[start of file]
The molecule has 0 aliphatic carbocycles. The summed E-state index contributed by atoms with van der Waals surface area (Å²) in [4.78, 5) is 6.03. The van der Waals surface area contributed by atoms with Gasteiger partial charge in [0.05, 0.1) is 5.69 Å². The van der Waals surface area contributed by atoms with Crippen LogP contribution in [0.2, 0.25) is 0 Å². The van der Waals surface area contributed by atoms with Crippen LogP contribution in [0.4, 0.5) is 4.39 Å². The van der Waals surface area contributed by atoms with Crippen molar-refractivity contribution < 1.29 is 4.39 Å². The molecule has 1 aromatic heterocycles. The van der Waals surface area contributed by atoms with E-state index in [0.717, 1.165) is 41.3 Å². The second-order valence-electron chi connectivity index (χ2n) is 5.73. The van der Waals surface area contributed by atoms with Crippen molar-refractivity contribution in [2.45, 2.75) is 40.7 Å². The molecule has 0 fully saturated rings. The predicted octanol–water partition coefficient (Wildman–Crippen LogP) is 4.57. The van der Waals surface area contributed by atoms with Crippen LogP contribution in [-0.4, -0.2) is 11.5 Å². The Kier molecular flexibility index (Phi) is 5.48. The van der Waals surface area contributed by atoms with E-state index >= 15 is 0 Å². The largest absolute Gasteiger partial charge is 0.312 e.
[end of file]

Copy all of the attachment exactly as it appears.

The molecule has 0 aliphatic carbocycles. The summed E-state index contributed by atoms with van der Waals surface area (Å²) in [4.78, 5) is 6.03. The van der Waals surface area contributed by atoms with Gasteiger partial charge in [0.05, 0.1) is 5.69 Å². The van der Waals surface area contributed by atoms with Crippen LogP contribution in [0.2, 0.25) is 0 Å². The van der Waals surface area contributed by atoms with Crippen LogP contribution in [0.4, 0.5) is 4.39 Å². The van der Waals surface area contributed by atoms with Crippen molar-refractivity contribution < 1.29 is 4.39 Å². The molecule has 1 aromatic heterocycles. The van der Waals surface area contributed by atoms with E-state index in [0.717, 1.165) is 41.3 Å². The second-order valence-electron chi connectivity index (χ2n) is 5.73. The van der Waals surface area contributed by atoms with Crippen molar-refractivity contribution in [2.45, 2.75) is 40.7 Å². The molecule has 0 fully saturated rings. The predicted octanol–water partition coefficient (Wildman–Crippen LogP) is 4.57. The van der Waals surface area contributed by atoms with Crippen LogP contribution in [-0.4, -0.2) is 11.5 Å². The Kier molecular flexibility index (Phi) is 5.48. The van der Waals surface area contributed by atoms with E-state index >= 15 is 0 Å². The largest absolute Gasteiger partial charge is 0.312 e.